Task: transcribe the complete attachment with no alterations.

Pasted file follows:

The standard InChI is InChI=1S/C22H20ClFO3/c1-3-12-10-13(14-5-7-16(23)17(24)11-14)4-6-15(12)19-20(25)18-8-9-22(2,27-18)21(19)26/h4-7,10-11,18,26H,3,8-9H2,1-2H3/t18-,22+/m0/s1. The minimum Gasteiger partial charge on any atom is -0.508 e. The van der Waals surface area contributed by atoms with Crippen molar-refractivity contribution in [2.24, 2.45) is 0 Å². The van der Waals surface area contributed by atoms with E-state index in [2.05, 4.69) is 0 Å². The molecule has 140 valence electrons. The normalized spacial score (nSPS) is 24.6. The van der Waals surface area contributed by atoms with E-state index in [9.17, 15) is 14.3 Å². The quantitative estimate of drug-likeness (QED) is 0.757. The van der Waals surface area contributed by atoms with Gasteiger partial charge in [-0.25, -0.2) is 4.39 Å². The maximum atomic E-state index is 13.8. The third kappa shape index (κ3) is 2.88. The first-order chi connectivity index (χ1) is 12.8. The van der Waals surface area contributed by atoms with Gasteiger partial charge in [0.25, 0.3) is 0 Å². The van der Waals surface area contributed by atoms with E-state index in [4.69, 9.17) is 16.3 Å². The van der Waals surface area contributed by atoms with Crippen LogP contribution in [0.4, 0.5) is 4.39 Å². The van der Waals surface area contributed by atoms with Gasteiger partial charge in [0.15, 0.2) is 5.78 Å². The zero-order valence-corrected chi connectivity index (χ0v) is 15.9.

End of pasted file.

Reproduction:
The standard InChI is InChI=1S/C22H20ClFO3/c1-3-12-10-13(14-5-7-16(23)17(24)11-14)4-6-15(12)19-20(25)18-8-9-22(2,27-18)21(19)26/h4-7,10-11,18,26H,3,8-9H2,1-2H3/t18-,22+/m0/s1. The minimum Gasteiger partial charge on any atom is -0.508 e. The van der Waals surface area contributed by atoms with Crippen molar-refractivity contribution in [2.24, 2.45) is 0 Å². The van der Waals surface area contributed by atoms with E-state index in [2.05, 4.69) is 0 Å². The molecule has 140 valence electrons. The normalized spacial score (nSPS) is 24.6. The van der Waals surface area contributed by atoms with E-state index in [9.17, 15) is 14.3 Å². The quantitative estimate of drug-likeness (QED) is 0.757. The van der Waals surface area contributed by atoms with Gasteiger partial charge in [-0.25, -0.2) is 4.39 Å². The maximum atomic E-state index is 13.8. The third kappa shape index (κ3) is 2.88. The first-order chi connectivity index (χ1) is 12.8. The van der Waals surface area contributed by atoms with Gasteiger partial charge in [0.25, 0.3) is 0 Å². The van der Waals surface area contributed by atoms with E-state index in [4.69, 9.17) is 16.3 Å². The van der Waals surface area contributed by atoms with Crippen LogP contribution in [0.4, 0.5) is 4.39 Å². The van der Waals surface area contributed by atoms with Gasteiger partial charge in [0.15, 0.2) is 5.78 Å². The zero-order valence-corrected chi connectivity index (χ0v) is 15.9.